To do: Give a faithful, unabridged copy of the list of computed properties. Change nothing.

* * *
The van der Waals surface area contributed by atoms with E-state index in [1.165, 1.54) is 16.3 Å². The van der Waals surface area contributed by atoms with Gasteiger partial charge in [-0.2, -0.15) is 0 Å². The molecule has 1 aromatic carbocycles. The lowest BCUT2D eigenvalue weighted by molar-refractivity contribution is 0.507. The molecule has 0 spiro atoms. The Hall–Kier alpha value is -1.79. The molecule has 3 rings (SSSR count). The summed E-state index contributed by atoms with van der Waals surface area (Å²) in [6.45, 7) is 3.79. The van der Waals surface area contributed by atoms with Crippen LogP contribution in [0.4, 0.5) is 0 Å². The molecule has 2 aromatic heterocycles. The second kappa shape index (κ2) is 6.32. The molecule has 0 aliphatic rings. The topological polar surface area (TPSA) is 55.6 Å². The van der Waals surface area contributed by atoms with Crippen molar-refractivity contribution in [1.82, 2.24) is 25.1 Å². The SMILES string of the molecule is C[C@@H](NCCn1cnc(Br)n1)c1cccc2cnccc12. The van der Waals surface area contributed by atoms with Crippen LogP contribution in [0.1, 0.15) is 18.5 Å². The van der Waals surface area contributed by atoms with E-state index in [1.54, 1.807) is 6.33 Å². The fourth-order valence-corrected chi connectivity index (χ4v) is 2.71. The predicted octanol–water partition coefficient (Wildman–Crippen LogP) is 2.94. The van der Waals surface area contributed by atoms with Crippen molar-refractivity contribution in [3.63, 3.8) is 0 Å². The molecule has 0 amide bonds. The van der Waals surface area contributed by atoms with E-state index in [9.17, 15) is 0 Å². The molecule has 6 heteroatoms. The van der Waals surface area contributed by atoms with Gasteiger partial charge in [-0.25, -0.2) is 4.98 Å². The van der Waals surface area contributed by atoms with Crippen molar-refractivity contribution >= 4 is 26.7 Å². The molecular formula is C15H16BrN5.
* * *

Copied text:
The van der Waals surface area contributed by atoms with E-state index in [1.165, 1.54) is 16.3 Å². The van der Waals surface area contributed by atoms with Gasteiger partial charge in [-0.2, -0.15) is 0 Å². The molecule has 1 aromatic carbocycles. The lowest BCUT2D eigenvalue weighted by molar-refractivity contribution is 0.507. The molecule has 0 spiro atoms. The Hall–Kier alpha value is -1.79. The molecule has 3 rings (SSSR count). The summed E-state index contributed by atoms with van der Waals surface area (Å²) in [6.45, 7) is 3.79. The van der Waals surface area contributed by atoms with Crippen LogP contribution in [0.4, 0.5) is 0 Å². The molecule has 2 aromatic heterocycles. The second kappa shape index (κ2) is 6.32. The molecule has 0 aliphatic rings. The topological polar surface area (TPSA) is 55.6 Å². The van der Waals surface area contributed by atoms with Crippen molar-refractivity contribution in [1.82, 2.24) is 25.1 Å². The SMILES string of the molecule is C[C@@H](NCCn1cnc(Br)n1)c1cccc2cnccc12. The van der Waals surface area contributed by atoms with Crippen LogP contribution in [0.1, 0.15) is 18.5 Å². The van der Waals surface area contributed by atoms with E-state index in [1.54, 1.807) is 6.33 Å². The fourth-order valence-corrected chi connectivity index (χ4v) is 2.71. The predicted octanol–water partition coefficient (Wildman–Crippen LogP) is 2.94. The van der Waals surface area contributed by atoms with Crippen molar-refractivity contribution in [3.63, 3.8) is 0 Å². The molecule has 0 amide bonds. The van der Waals surface area contributed by atoms with E-state index in [9.17, 15) is 0 Å². The molecule has 6 heteroatoms. The van der Waals surface area contributed by atoms with Gasteiger partial charge in [-0.25, -0.2) is 4.98 Å². The van der Waals surface area contributed by atoms with Crippen molar-refractivity contribution >= 4 is 26.7 Å². The molecular formula is C15H16BrN5.